The Central British Fund, now called World Jewish Relief, was involved in bringing and caring for the unaccompanied mainly Jewish children.
As The Prince of Wales, The King attended a reception to mark the 80th anniversary of the Kindertransport in 2018. He also attended the 75th anniversary in 2013.
In 2014, Charles attended a performance of the Last Train to Tomorrow composed by Carl Davis in honour of the Kindertransport, which was performed at a concert at the Roundhouse in Camden, organised by AJR.
Kristallnacht – the Night of Broken Glass – saw Nazis terrorise Jews throughout Germany and Austria.
On November 9 and 10 in 1938, the Nazis killed at least 91 people and vandalised 7,500 Jewish businesses.
Security is likely to have been very tight at the Central United Synagogue in the West End
Charles met the group from the Association of Jewish Refugees (AJR)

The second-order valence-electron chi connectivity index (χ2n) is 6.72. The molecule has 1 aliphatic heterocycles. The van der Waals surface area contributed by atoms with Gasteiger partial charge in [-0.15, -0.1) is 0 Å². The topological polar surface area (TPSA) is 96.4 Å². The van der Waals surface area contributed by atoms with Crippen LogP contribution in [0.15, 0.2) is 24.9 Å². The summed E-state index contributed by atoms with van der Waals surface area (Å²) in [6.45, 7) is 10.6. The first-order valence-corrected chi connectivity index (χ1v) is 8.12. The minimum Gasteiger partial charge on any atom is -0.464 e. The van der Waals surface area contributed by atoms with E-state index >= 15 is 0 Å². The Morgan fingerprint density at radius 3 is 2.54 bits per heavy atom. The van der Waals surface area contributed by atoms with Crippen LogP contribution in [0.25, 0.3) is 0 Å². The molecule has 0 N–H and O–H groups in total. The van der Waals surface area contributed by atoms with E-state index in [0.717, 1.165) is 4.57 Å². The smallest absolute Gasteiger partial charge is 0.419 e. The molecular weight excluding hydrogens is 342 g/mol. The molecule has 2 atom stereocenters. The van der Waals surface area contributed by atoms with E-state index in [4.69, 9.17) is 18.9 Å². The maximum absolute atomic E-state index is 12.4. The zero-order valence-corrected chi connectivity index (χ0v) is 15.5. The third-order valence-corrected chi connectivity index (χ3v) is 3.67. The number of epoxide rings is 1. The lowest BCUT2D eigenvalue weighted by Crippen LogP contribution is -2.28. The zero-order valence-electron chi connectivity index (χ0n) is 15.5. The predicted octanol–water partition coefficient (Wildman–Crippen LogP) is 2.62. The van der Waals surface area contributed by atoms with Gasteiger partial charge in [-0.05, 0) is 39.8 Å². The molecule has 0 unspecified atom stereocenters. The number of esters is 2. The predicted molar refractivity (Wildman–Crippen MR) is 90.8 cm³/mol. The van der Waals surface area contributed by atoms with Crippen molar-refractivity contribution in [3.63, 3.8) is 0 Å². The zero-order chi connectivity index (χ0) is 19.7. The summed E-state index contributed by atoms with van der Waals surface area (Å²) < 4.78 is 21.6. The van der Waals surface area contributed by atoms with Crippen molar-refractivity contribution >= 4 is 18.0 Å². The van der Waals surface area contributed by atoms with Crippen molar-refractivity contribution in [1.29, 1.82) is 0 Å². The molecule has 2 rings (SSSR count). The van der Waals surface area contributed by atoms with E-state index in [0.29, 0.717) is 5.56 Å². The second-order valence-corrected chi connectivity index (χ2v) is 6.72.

King Charles III unveils a plaque during a visit to the Central Synagogue
They also burned more than 1,400 synagogues, according to Israel’s Yad Vashem Holocaust memorial.
Up to 30,000 Jewish men were arrested, many of them taken to concentration camps such as Dachau or Buchenwald.
Hundreds more killed themselves or died as a result of severe mistreatment in the camps years before official mass deportations began.
Kristallnacht was a turning point in the escalating persecution of Jews that eventually led to the murder of six million European Jews by the Nazis and their supporters during the Holocaust.
The King’s visit came as Queen Camilla commemorated the nation’s war dead at a sombre ceremony at Westminster Abbey’s Field of Remembrance.
Camilla paid tribute and recognised the sacrifices of those who fought and died for their country in her first visit to the abbey since the coronation.
Queen Camilla attends The 95th Year Of The Field Of Remembrance at Westminster Abbey
The Queen Consort moved around the Field of Remembrance and chatted to the veterans
Following prayers led by Dean of Westminster the Very Rev Dr David Hoyle and the Right Rev Anthony Ball, rector of St Margaret’s Church, the Queen placed a small wooden cross adorned with a red poppy into a larger cross made from the flowers forever associated with the First World War.
After placing the cross down, Camilla and hundreds of veterans fell silent at 11am as the chimes of Big Ben rang out.